It’s National Chimney Safety Week, and we at the Chimney Safety Institute of America are sounding the alarm about scammers who may try to prey on consumers’ lack of expertise when it comes to chimneys and how they operate in your home. As winter approaches, so do scam artists trying to take your money for chimney-cleaning services they are not trained to provide.

Today is the last of the four most-common scams that we’ll be spotlighting here at the blog this week.

Scam #4: Faked credentials

We talk a lot about the importance of hiring a CSIA Certified Chimney Sweep when you schedule the annual inspection of your home’s chimneys. Certified sweeps have earned the industry’s most respected credential but only by passing rigorous exams on fire codes, clearances and standards for the construction and maintenance of chimneys and venting systems and by agreeing to abide by CSIA’s strict Code of Ethics.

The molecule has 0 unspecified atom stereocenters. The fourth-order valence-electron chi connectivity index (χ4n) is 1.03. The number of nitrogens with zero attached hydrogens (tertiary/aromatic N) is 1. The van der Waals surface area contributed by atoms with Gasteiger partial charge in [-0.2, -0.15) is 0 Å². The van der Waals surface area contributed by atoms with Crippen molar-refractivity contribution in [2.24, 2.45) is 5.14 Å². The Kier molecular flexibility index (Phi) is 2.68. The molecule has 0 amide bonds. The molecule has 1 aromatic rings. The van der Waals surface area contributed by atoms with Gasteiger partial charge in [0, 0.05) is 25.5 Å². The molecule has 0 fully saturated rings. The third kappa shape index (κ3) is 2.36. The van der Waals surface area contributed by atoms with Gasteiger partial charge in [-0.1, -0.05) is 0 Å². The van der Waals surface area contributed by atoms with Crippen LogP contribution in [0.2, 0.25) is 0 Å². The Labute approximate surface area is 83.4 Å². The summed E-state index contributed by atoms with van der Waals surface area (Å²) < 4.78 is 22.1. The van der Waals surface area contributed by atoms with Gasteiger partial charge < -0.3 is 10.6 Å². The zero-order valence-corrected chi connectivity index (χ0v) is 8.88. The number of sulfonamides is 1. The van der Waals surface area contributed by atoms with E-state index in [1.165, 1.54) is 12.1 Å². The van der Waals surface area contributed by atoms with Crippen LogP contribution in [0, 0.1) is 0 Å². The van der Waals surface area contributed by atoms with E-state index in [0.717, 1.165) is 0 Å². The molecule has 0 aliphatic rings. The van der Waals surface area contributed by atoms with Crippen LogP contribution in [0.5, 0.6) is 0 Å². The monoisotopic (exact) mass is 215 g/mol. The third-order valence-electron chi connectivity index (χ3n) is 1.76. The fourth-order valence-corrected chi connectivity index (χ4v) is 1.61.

Given the stature that comes with certification, it’s not surprising to learn that scammers will try to misuse its trademark and present themselves as someone they are not.

Every CSIA Certified Chimney Sweep carries a photo ID marked with his or her individual CSIA credential, so ask to see it. We’ve posted the credential trademark image with this article so that you can familiarize yourself with it, too.

It’s also important to know that companies using the CSIA Certified Chimney Sweep trademark on their websites or vehicles must have at least one CSIA Certified Chimney Sweep on jobsite when you hire them, even on an inspection. Confirm with your service company that a CSIA Certified Chimney Sweep will be a part of the team performing your work.

This completes our weeklong look at the most popular chimney scams. We hope you’ll be able apply the information we’ve shared as you schedule your annual chimney inspection and sweeping.

Read Scam #3: Falsified experience

Read Scam #2: Emergency repairs

Read Scam #1: Pricing tricks